General
Material
Lecture 1
 Slides Practical Session
Lecture 2
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Lecture 3
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Lecture 4
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Lecture 5
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# Recursion: the effects of changing the order of clauses and goals

In today's lecture, we saw the following definition of `ancestor_of/2"`.

```ancestor_of(X,Y) :- parent_of(X,Y).
ancestor_of(X,Y) :- parent_of(X,Z),
ancestor_of(Z,Y).```

What if we had defined this predicate as

```ancestor_of(X,Y) :- ancestor_of(Z,Y),
parent_of(X,Z).
ancestor_of(X,Y) :- parent_of(X,Y).```

or as
```ancestor_of(X,Y) :- parent_of(X,Y).
ancestor_of(X,Y) :- ancestor_of(Z,Y),
parent_of(X,Z).```

or as
```ancestor_of(X,Y) :- parent_of(X,Z),
ancestor_of(Z,Y).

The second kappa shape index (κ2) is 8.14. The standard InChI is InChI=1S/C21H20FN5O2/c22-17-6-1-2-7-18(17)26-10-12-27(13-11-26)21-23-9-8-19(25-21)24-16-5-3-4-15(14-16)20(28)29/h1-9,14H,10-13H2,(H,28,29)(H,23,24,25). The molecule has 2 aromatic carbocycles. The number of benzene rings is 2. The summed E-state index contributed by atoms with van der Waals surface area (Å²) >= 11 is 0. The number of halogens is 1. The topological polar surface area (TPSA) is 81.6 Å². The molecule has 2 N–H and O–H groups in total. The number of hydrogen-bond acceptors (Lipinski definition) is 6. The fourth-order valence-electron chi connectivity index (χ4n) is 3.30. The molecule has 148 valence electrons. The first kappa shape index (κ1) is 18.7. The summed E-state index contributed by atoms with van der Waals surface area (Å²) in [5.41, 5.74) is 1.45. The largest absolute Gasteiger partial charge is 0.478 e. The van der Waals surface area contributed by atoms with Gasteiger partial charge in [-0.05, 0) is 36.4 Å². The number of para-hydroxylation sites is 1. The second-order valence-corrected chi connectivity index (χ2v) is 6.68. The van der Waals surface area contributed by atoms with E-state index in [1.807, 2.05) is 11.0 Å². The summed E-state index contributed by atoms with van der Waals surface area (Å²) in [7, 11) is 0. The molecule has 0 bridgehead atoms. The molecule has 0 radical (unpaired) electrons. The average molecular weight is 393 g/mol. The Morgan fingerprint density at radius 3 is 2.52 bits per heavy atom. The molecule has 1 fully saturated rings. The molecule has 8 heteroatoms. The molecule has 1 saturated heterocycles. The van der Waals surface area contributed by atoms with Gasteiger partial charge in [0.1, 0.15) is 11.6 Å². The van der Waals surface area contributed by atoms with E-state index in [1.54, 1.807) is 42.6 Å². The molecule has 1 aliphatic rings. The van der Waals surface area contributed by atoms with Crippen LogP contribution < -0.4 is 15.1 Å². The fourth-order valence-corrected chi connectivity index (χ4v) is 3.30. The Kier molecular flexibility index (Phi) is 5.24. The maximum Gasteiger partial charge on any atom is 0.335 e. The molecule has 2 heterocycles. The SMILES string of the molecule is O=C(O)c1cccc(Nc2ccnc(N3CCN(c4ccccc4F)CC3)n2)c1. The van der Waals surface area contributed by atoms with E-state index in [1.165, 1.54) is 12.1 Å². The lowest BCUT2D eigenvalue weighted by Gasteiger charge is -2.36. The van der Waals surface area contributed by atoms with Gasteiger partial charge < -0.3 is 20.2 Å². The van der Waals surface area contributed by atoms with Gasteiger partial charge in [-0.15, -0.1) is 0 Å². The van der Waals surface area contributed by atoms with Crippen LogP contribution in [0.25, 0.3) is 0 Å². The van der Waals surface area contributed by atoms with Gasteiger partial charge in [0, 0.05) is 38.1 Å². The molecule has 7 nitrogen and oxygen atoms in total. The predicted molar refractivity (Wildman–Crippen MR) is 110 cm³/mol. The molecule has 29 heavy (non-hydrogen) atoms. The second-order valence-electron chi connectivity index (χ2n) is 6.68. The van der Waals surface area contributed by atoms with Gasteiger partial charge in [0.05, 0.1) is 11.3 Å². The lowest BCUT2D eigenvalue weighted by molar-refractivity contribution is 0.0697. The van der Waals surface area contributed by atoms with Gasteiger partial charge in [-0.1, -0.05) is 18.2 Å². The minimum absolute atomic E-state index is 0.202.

ancestor_of(X,Y) :- parent_of(X,Y).```
From a purely logical point of view, all of these definitions should be equivalent. After all, logically X and Y is equivalent to Y and X. The way that Prolog treats them differs, though. Ask some queries to all of the different knowledge bases and see how Prologs reactions differ. Ask queries where Prolog should answer `yes`, queries where it should answer `no` and queries which involve variables.
If Prolog does not come back with an answer, it has probably gone off into an endless loop. Stop it by pressing `Ctrl-c`. Then type `a` to abort.